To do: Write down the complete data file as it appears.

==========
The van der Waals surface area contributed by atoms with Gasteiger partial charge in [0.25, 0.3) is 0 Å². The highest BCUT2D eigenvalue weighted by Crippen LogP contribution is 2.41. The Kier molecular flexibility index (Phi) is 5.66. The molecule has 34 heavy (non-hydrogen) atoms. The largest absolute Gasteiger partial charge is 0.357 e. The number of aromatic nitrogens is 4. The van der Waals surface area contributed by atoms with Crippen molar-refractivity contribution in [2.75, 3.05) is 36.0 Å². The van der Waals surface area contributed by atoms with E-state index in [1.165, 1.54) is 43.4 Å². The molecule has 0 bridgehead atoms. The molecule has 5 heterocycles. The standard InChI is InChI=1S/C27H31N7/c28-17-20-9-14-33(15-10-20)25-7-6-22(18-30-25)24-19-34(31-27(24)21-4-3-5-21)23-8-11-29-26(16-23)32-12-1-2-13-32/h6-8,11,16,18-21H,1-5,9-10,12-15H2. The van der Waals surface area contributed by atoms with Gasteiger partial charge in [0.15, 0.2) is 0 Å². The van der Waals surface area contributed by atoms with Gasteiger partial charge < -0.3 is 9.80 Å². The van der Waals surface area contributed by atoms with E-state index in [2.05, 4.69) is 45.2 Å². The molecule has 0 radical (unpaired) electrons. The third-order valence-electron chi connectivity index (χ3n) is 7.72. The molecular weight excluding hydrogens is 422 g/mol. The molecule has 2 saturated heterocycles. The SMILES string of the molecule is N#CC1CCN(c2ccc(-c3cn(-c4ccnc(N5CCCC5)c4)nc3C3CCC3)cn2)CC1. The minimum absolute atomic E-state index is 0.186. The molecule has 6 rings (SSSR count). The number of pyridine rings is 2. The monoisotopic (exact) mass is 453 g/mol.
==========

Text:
The van der Waals surface area contributed by atoms with Gasteiger partial charge in [0.25, 0.3) is 0 Å². The highest BCUT2D eigenvalue weighted by Crippen LogP contribution is 2.41. The Kier molecular flexibility index (Phi) is 5.66. The molecule has 34 heavy (non-hydrogen) atoms. The largest absolute Gasteiger partial charge is 0.357 e. The number of aromatic nitrogens is 4. The van der Waals surface area contributed by atoms with Crippen molar-refractivity contribution in [2.75, 3.05) is 36.0 Å². The van der Waals surface area contributed by atoms with E-state index in [1.165, 1.54) is 43.4 Å². The molecule has 0 bridgehead atoms. The molecule has 5 heterocycles. The standard InChI is InChI=1S/C27H31N7/c28-17-20-9-14-33(15-10-20)25-7-6-22(18-30-25)24-19-34(31-27(24)21-4-3-5-21)23-8-11-29-26(16-23)32-12-1-2-13-32/h6-8,11,16,18-21H,1-5,9-10,12-15H2. The van der Waals surface area contributed by atoms with Gasteiger partial charge in [0.15, 0.2) is 0 Å². The van der Waals surface area contributed by atoms with Gasteiger partial charge < -0.3 is 9.80 Å². The van der Waals surface area contributed by atoms with E-state index in [2.05, 4.69) is 45.2 Å². The molecule has 0 radical (unpaired) electrons. The third-order valence-electron chi connectivity index (χ3n) is 7.72. The molecular weight excluding hydrogens is 422 g/mol. The molecule has 2 saturated heterocycles. The SMILES string of the molecule is N#CC1CCN(c2ccc(-c3cn(-c4ccnc(N5CCCC5)c4)nc3C3CCC3)cn2)CC1. The minimum absolute atomic E-state index is 0.186. The molecule has 6 rings (SSSR count). The number of pyridine rings is 2. The monoisotopic (exact) mass is 453 g/mol.